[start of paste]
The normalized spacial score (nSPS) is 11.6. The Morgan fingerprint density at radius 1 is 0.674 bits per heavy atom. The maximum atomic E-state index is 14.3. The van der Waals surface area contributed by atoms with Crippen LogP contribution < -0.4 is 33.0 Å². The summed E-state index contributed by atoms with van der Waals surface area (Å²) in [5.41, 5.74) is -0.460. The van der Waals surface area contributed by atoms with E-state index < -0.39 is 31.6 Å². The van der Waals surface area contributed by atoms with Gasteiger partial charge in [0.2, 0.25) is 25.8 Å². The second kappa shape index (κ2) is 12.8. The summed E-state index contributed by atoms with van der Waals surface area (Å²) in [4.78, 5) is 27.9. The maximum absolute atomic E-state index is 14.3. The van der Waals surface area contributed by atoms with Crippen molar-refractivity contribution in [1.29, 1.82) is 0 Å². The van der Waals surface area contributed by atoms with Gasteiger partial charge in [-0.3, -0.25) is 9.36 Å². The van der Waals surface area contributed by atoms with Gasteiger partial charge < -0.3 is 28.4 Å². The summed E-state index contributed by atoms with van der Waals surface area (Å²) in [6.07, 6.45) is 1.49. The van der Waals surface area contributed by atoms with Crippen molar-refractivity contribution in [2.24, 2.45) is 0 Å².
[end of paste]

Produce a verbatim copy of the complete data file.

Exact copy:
The normalized spacial score (nSPS) is 11.6. The Morgan fingerprint density at radius 1 is 0.674 bits per heavy atom. The maximum atomic E-state index is 14.3. The van der Waals surface area contributed by atoms with Crippen LogP contribution < -0.4 is 33.0 Å². The summed E-state index contributed by atoms with van der Waals surface area (Å²) in [5.41, 5.74) is -0.460. The van der Waals surface area contributed by atoms with E-state index < -0.39 is 31.6 Å². The van der Waals surface area contributed by atoms with Gasteiger partial charge in [0.2, 0.25) is 25.8 Å². The second kappa shape index (κ2) is 12.8. The summed E-state index contributed by atoms with van der Waals surface area (Å²) in [4.78, 5) is 27.9. The maximum absolute atomic E-state index is 14.3. The van der Waals surface area contributed by atoms with Crippen molar-refractivity contribution in [1.29, 1.82) is 0 Å². The van der Waals surface area contributed by atoms with Gasteiger partial charge in [-0.3, -0.25) is 9.36 Å². The van der Waals surface area contributed by atoms with Gasteiger partial charge < -0.3 is 28.4 Å². The summed E-state index contributed by atoms with van der Waals surface area (Å²) in [6.07, 6.45) is 1.49. The van der Waals surface area contributed by atoms with Crippen molar-refractivity contribution in [2.24, 2.45) is 0 Å².